On this West Virginia Morning, Willie Carver was Kentucky’s teacher of the year in 2021, but as a gay man, he and some of his students were harassed. So, in 2022, he resigned from Montgomery County High School. Last summer, he released Gay Poems for Red States. The book earned praise and helped turn Carver into a much-followed, outspoken voice on social media. Bill Lynch caught up with Carver.
Fayetteville, West Virginia’s Andrew Adkins is renowned for his honest and heartfelt songwriting. His fourth solo album, “Who I Am,” was produced by Mountain Stage band leader Ron Sowell.
Adkins brought a band of West Virginia music luminaries with him to perform songs from “Who I Am” on Mountain Stage, which you can hear on this week’s encore broadcast.
Our Song of the Week is Adkins’ vulnerable, reflective ballad “Fragile Heart,” performed alongside vocalist Annie Neeley, guitarist Bud Carroll, mandolinist Johnny Staats, and Adkins’ longtime bassist Clint Lewis. We’ve placed a video for the song from our Live Sessions page at NPR Music.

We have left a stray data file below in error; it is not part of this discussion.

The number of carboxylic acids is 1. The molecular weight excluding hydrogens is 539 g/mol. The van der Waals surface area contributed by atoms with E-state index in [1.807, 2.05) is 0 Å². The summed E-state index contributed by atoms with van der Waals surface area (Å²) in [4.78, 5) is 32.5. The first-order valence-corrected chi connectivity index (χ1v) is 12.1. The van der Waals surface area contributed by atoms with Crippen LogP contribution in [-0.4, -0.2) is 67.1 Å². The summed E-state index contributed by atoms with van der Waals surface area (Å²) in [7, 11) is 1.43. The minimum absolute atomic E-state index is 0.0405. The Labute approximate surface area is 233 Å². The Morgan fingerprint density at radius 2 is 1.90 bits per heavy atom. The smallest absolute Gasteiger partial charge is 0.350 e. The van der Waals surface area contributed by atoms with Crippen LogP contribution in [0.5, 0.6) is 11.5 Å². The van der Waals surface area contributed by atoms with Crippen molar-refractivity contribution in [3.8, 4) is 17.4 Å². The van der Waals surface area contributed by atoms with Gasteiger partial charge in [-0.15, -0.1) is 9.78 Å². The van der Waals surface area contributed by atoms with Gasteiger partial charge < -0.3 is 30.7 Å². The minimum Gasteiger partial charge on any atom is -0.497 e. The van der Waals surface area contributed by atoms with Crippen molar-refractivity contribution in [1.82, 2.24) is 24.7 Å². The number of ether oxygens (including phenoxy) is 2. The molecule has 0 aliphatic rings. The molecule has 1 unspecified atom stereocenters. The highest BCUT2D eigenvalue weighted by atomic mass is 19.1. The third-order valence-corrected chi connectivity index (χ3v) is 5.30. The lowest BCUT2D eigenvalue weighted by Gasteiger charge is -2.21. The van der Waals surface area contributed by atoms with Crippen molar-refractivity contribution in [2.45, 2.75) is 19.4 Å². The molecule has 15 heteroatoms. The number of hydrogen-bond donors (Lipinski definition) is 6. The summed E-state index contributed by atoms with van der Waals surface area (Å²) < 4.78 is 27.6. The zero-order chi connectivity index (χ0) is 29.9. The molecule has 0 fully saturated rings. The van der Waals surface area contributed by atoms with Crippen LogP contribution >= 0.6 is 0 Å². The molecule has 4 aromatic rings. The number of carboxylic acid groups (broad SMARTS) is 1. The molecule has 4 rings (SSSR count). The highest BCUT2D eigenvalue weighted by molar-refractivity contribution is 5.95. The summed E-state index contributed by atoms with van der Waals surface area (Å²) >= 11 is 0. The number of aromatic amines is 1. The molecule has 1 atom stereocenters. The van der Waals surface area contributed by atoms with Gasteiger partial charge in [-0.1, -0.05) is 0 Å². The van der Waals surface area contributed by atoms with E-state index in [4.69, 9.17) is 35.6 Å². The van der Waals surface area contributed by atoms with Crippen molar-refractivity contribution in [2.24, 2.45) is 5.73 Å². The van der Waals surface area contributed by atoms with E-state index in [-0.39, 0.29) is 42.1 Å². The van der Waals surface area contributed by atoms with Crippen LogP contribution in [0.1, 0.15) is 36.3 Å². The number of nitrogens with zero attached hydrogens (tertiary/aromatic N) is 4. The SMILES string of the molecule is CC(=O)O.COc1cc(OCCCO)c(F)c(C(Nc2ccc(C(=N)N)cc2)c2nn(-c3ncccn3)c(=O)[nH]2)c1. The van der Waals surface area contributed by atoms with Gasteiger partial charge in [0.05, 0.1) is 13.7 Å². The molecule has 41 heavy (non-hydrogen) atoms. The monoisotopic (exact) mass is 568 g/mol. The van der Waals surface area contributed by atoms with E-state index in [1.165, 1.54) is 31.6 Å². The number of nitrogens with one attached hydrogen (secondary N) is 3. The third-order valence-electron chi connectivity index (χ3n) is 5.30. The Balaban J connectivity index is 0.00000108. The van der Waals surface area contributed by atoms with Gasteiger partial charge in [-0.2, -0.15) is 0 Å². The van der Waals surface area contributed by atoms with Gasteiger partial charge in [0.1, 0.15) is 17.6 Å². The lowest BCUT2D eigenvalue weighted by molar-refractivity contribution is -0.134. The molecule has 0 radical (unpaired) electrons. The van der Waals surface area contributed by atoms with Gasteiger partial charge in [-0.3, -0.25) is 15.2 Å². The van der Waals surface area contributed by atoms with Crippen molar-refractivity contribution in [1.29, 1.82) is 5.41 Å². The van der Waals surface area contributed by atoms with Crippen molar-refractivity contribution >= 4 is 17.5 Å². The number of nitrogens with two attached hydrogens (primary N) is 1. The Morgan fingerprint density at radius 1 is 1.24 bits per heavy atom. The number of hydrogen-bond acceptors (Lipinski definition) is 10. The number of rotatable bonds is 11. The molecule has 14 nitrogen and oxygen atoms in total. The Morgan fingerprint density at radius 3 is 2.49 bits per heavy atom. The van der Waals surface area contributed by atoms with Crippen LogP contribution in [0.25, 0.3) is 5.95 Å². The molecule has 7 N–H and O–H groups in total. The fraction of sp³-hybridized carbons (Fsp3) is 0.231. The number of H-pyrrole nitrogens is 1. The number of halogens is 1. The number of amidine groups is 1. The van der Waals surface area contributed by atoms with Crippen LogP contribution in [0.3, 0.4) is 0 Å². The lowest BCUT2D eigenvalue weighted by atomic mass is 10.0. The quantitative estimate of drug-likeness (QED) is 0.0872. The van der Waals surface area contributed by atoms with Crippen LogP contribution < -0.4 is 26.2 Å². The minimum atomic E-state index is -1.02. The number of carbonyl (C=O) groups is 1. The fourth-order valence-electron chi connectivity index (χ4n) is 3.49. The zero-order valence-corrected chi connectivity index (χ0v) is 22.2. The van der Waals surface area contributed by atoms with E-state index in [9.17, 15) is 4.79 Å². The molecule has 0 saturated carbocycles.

Amy Ray returns to Mountain Stage on this week’s encore broadcast, along with her band, New York trio The Lone Bellow, progressive banjo player Alison Brown, slide guitar master and banjo champion Tony Furtado, and Nova Scotia folk group Villages. This episode was recorded at the People's Bank Theatre in Marietta, Ohio with guest host Larry Groce.
On this week's encore broadcast of Mountain Stage, guest host Larry Groce welcomes Wilco back to the show for their fourth appearance since 1996. Also joining us is blues man Guy Davis, alt-folk singer and songwriter Peter Case, and Grammy Nominated songwriter and producer Garrison Starr.
This week’s encore episode of Mountain Stage is a compilation of our "Festival Favorites." This special episode features performances by some of our favorite festival acts that have also graced the Mountain Stage. You'll hear songs from Phish, Joan Baez, Widespread Panic, Greensky Bluegrass and many more.
On this West Virginia Morning, tucked away in downtown Morgantown is Yama, a cozy diner that serves up homestyle Japanese food. Since the 1990s, Japanese students have come there to share their common language and culture with the staff. It’s also a place of comfort and connection for everyone.